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Hook

Hook programming is a programming pattern in which a mount point is set in one or more locations of a program. When the program runs to a mount point, all methods registered to it at runtime are automatically called. Hook programming can increase the flexibility and extensibility of the program since users can register custom methods to the mount point to be called without modifying the code in the program.

Examples

Here is an example of how it works.

pre_hooks = [(print, 'hello')]
post_hooks = [(print, 'goodbye')]

def main():
    for func, arg in pre_hooks:
        func(arg)
    print('do something here')
    for func, arg in post_hooks:
        func(arg)

main()

Output of the above example.

hello
do something here
goodbye

As we can see, the main function calls print defined in hooks in two locations without making any changes.

Hook is also used everywhere in PyTorch, for example in the neural network module (nn.Module) to get the forward input and output of the module as well as the reverse input and output. For example, the register_forward_hook method registers a forward hook with the module, and the hook can get the forward input and output of the module.

The following is an example of the register_forward_hook usage.

import torch
import torch.nn as nn

def forward_hook_fn(
    module,  # object to be registered hooks
    input,   # forward input of module
    output,  # forward output of module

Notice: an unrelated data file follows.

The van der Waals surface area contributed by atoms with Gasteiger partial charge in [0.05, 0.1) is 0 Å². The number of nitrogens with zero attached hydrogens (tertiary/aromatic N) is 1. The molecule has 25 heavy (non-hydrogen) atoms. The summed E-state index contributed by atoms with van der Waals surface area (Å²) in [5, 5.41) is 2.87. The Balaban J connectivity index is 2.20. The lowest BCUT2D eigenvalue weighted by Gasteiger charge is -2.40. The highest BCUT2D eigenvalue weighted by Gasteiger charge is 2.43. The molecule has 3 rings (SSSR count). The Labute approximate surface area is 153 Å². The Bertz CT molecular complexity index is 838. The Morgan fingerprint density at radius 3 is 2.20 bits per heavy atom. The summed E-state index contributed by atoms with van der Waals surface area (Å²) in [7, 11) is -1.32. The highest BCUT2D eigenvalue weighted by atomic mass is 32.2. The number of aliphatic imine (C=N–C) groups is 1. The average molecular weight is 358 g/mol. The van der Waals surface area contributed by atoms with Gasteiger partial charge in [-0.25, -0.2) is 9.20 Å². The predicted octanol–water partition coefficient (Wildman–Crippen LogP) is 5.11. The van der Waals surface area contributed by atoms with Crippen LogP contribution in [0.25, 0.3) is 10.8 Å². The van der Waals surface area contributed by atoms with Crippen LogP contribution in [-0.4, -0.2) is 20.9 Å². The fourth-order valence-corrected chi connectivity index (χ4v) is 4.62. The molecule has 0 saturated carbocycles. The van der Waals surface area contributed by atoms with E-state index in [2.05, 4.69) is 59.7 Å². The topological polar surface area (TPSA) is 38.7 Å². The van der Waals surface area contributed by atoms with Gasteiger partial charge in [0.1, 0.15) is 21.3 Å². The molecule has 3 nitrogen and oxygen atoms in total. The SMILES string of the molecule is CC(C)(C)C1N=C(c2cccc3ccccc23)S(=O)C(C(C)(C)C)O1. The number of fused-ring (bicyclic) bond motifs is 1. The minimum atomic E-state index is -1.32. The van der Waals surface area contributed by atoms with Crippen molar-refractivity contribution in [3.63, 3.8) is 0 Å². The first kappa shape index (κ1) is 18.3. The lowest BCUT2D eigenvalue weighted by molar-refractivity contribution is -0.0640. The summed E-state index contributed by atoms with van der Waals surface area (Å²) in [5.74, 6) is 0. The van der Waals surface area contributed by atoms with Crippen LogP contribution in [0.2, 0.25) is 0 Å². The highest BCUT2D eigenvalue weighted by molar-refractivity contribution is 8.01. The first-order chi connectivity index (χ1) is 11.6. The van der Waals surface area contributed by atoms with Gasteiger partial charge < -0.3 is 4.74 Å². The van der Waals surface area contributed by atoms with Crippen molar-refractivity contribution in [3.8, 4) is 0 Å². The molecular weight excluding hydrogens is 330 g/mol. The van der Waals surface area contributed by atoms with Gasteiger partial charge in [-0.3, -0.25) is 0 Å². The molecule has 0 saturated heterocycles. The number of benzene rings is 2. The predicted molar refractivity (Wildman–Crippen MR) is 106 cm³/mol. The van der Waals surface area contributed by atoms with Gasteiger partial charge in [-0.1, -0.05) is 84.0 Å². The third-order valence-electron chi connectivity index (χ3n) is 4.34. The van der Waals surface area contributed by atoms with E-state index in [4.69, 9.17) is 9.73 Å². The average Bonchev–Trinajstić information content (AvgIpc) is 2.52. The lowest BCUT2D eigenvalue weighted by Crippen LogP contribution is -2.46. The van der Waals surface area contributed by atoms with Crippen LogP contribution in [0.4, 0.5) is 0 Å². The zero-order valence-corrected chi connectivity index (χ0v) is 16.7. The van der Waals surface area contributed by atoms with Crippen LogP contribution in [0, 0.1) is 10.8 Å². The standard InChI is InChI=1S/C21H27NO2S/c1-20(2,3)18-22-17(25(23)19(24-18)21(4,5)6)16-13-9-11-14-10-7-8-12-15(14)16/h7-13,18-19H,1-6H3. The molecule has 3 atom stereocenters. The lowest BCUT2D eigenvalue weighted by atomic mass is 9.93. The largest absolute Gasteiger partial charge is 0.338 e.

):
    print(f'"forward_hook_fn" is invoked by {module.name}')
    print('weight:', module.weight.data)
    print('bias:', module.bias.data)
    print('input:', input)
    print('output:', output)

class Model(nn.Module):
    def __init__(self):
        super().__init__()
        self.fc = nn.Linear(3, 1)

    def forward(self, x):
        y = self.fc(x)
        return y

model = Model()
# Register forward_hook_fn to each submodule of model
for module in model.children():
    module.register_forward_hook(forward_hook_fn)

x = torch.Tensor([[0.0, 1.0, 2.0]])
y = model(x)

Output of the above example.

"forward_hook_fn" is invoked by Linear(in_features=3, out_features=1, bias=True)
weight: tensor([[-0.4077,  0.0119, -0.3606]])
bias: tensor([-0.2943])
input: (tensor([[0., 1., 2.]]),)
output: tensor([[-1.0036]], grad_fn=<AddmmBackward>)

We can see that the forward_hook_fn hook registered to the nn.Linear module is called, and in that hook the weights, biases, module inputs, and outputs of the Linear module are printed. For more information on the use of PyTorch hooks you can read nn.Module.

Design on MMEngine

Before introducing the design of the Hook in MMEngine, let’s briefly introduce the basic steps of model training using PyTorch (copied from PyTorch Tutorials).

import torch
import torch.nn as nn
import torch.nn.functional as F
import torch.optim as optim
import torchvision.transforms as transforms
from torch.utils.data import Dataset, DataLoader

class CustomDataset(Dataset):
    pass

class Net(nn.Module):
    pass

def main():
    transform = transforms.ToTensor()
    train_dataset = CustomDataset(transform=transform, ...)
    val_dataset = CustomDataset(transform=transform, ...)
    test_dataset = CustomDataset(transform=transform, ...)
    train_dataloader = DataLoader(train_dataset, ...)
    val_dataloader = DataLoader(val_dataset, ...)
    test_dataloader = DataLoader(test_dataset, ...)

    net = Net()
    criterion = nn.CrossEntropyLoss()
    optimizer = optim.SGD(net.parameters(), lr=0.001, momentum=0.9)

    for i in range(max_epochs):